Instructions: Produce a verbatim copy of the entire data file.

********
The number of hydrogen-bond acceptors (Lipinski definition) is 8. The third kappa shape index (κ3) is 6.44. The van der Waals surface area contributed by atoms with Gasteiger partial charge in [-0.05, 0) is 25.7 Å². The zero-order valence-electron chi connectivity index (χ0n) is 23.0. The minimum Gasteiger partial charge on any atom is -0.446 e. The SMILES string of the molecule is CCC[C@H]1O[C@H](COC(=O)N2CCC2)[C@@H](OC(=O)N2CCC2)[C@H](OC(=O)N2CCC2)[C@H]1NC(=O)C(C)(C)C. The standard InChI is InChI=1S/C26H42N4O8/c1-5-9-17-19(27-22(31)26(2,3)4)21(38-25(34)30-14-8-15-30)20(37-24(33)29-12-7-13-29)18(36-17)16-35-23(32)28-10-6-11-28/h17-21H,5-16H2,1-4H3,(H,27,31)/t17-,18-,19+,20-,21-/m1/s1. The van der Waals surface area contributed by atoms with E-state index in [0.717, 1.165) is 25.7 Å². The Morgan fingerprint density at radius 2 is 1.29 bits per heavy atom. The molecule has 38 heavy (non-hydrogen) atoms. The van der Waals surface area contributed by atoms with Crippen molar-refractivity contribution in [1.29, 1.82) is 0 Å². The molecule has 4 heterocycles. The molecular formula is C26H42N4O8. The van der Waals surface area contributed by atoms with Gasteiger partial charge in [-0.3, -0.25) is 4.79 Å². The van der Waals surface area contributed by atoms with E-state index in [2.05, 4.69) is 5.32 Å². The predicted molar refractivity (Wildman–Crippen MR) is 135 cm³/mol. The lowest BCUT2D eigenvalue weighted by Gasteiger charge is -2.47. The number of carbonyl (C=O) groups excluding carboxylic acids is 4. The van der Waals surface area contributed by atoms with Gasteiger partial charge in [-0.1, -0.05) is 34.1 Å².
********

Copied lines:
The number of hydrogen-bond acceptors (Lipinski definition) is 8. The third kappa shape index (κ3) is 6.44. The van der Waals surface area contributed by atoms with Gasteiger partial charge in [-0.05, 0) is 25.7 Å². The zero-order valence-electron chi connectivity index (χ0n) is 23.0. The minimum Gasteiger partial charge on any atom is -0.446 e. The SMILES string of the molecule is CCC[C@H]1O[C@H](COC(=O)N2CCC2)[C@@H](OC(=O)N2CCC2)[C@H](OC(=O)N2CCC2)[C@H]1NC(=O)C(C)(C)C. The standard InChI is InChI=1S/C26H42N4O8/c1-5-9-17-19(27-22(31)26(2,3)4)21(38-25(34)30-14-8-15-30)20(37-24(33)29-12-7-13-29)18(36-17)16-35-23(32)28-10-6-11-28/h17-21H,5-16H2,1-4H3,(H,27,31)/t17-,18-,19+,20-,21-/m1/s1. The van der Waals surface area contributed by atoms with E-state index in [0.717, 1.165) is 25.7 Å². The Morgan fingerprint density at radius 2 is 1.29 bits per heavy atom. The molecule has 38 heavy (non-hydrogen) atoms. The van der Waals surface area contributed by atoms with Crippen molar-refractivity contribution in [1.29, 1.82) is 0 Å². The molecule has 4 heterocycles. The molecular formula is C26H42N4O8. The van der Waals surface area contributed by atoms with Gasteiger partial charge in [-0.3, -0.25) is 4.79 Å². The van der Waals surface area contributed by atoms with E-state index in [2.05, 4.69) is 5.32 Å². The predicted molar refractivity (Wildman–Crippen MR) is 135 cm³/mol. The lowest BCUT2D eigenvalue weighted by Gasteiger charge is -2.47. The number of carbonyl (C=O) groups excluding carboxylic acids is 4. The van der Waals surface area contributed by atoms with Gasteiger partial charge in [-0.1, -0.05) is 34.1 Å².